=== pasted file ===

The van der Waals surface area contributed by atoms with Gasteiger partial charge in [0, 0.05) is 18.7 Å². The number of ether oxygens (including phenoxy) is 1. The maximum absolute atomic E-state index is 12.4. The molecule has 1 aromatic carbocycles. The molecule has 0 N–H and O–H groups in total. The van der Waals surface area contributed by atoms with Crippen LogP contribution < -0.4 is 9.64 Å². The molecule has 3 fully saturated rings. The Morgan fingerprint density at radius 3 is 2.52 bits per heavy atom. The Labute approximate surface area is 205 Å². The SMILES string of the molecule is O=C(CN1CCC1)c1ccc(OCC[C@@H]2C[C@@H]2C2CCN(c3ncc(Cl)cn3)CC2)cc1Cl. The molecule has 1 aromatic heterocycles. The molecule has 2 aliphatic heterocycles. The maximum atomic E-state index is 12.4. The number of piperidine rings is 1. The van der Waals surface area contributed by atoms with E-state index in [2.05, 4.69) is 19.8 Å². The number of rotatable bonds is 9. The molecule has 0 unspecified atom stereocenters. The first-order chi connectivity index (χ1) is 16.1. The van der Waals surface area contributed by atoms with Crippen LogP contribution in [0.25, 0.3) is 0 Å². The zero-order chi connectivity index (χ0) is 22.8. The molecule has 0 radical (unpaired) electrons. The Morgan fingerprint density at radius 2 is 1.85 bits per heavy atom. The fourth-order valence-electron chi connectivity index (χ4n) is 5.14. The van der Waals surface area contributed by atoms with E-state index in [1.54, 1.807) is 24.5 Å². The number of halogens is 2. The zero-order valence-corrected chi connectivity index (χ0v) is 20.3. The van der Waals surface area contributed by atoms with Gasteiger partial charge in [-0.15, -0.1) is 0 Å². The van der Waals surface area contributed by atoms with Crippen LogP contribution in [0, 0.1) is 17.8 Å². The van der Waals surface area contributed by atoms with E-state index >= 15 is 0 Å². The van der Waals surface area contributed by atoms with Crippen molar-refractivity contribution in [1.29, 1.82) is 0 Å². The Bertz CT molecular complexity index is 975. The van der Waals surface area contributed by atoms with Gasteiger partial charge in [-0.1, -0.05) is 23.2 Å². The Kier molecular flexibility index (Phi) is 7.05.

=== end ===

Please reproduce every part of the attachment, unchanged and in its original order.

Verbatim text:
The van der Waals surface area contributed by atoms with Gasteiger partial charge in [0, 0.05) is 18.7 Å². The number of ether oxygens (including phenoxy) is 1. The maximum absolute atomic E-state index is 12.4. The molecule has 1 aromatic carbocycles. The molecule has 0 N–H and O–H groups in total. The van der Waals surface area contributed by atoms with Crippen LogP contribution < -0.4 is 9.64 Å². The molecule has 3 fully saturated rings. The Morgan fingerprint density at radius 3 is 2.52 bits per heavy atom. The Labute approximate surface area is 205 Å². The SMILES string of the molecule is O=C(CN1CCC1)c1ccc(OCC[C@@H]2C[C@@H]2C2CCN(c3ncc(Cl)cn3)CC2)cc1Cl. The molecule has 1 aromatic heterocycles. The molecule has 2 aliphatic heterocycles. The maximum atomic E-state index is 12.4. The number of piperidine rings is 1. The van der Waals surface area contributed by atoms with E-state index in [2.05, 4.69) is 19.8 Å². The number of rotatable bonds is 9. The molecule has 0 unspecified atom stereocenters. The first-order chi connectivity index (χ1) is 16.1. The van der Waals surface area contributed by atoms with Crippen LogP contribution in [0.25, 0.3) is 0 Å². The zero-order chi connectivity index (χ0) is 22.8. The molecule has 0 radical (unpaired) electrons. The Morgan fingerprint density at radius 2 is 1.85 bits per heavy atom. The fourth-order valence-electron chi connectivity index (χ4n) is 5.14. The van der Waals surface area contributed by atoms with E-state index in [1.54, 1.807) is 24.5 Å². The number of halogens is 2. The zero-order valence-corrected chi connectivity index (χ0v) is 20.3. The van der Waals surface area contributed by atoms with Gasteiger partial charge in [-0.15, -0.1) is 0 Å². The van der Waals surface area contributed by atoms with Crippen LogP contribution in [0, 0.1) is 17.8 Å². The van der Waals surface area contributed by atoms with E-state index >= 15 is 0 Å². The van der Waals surface area contributed by atoms with Crippen molar-refractivity contribution in [1.29, 1.82) is 0 Å². The Bertz CT molecular complexity index is 975. The van der Waals surface area contributed by atoms with Gasteiger partial charge in [-0.1, -0.05) is 23.2 Å². The Kier molecular flexibility index (Phi) is 7.05.